Nurses’ knowledge, attitudes, and practices of pressure ulcer prevention in the Pietermaritzburg Metropolitan Hospital Complex in 2016.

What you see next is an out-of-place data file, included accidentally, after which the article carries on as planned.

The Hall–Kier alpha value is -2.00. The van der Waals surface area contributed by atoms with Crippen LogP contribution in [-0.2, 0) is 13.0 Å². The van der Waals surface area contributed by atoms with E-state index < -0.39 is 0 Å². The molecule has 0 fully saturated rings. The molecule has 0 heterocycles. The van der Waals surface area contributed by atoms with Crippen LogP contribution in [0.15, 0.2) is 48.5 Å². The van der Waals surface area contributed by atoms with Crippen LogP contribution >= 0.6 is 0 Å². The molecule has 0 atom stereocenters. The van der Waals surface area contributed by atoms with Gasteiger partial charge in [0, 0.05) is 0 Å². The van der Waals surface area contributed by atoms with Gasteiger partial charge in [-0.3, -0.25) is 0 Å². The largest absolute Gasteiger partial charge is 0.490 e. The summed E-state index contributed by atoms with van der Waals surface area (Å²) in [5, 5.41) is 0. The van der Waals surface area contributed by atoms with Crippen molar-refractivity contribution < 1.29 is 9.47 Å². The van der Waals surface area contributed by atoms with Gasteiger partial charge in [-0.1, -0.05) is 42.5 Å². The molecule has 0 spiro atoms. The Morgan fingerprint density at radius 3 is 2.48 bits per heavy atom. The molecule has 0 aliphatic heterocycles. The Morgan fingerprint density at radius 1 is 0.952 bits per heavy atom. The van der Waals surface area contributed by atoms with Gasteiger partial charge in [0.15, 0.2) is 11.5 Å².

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Introduction Pressure ulcers are a growing problem for health institutions worldwide. Increased length of stay, litigation, increased workload, and diminished quality of life of individuals are implications of pressure ulcers. Nurses require good knowledge, attitudes, and practices to implement effective pressure ulcer prevention strategies. The purpose of the study was to determine nurses’ knowledge, attitudes and practices of pressure ulcer prevention in the Pietermaritzburg Metropolitan Hospital Complex in 2016. Methods The study was quantitative in nature and an observational, cross-sectional, descriptive design with an analytical component was implemented. A self-administered questionnaire was used to collect information on nurses’ knowledge, attitudes, and practices. The two-sample t-test and analysis of variance were used to determine the relationships between demographic characteristics and knowledge, attitudes, and practices of pressure ulcer prevention. Results Nurses’ knowledge and practices of pressure ulcer prevention were unsatisfactory at 69.2% and 58.2% respectively whilst attitudes were satisfactory at 88.8%. The analysis of variance revealed a significant difference in knowledge in terms of rank, years of experience, previous PU knowledge and ward while the two-sample t-test revealed no significant difference in knowledge, attitudes and practices with gender. Conclusion Nurses’ knowledge and attitudes regarding pressure ulcer prevention are limited while their attitudes are positive. An intervention is required to educate and empower nurses to improve care. Keywords: attitude; knowledge; nurse; practice; pressure ulcer prevention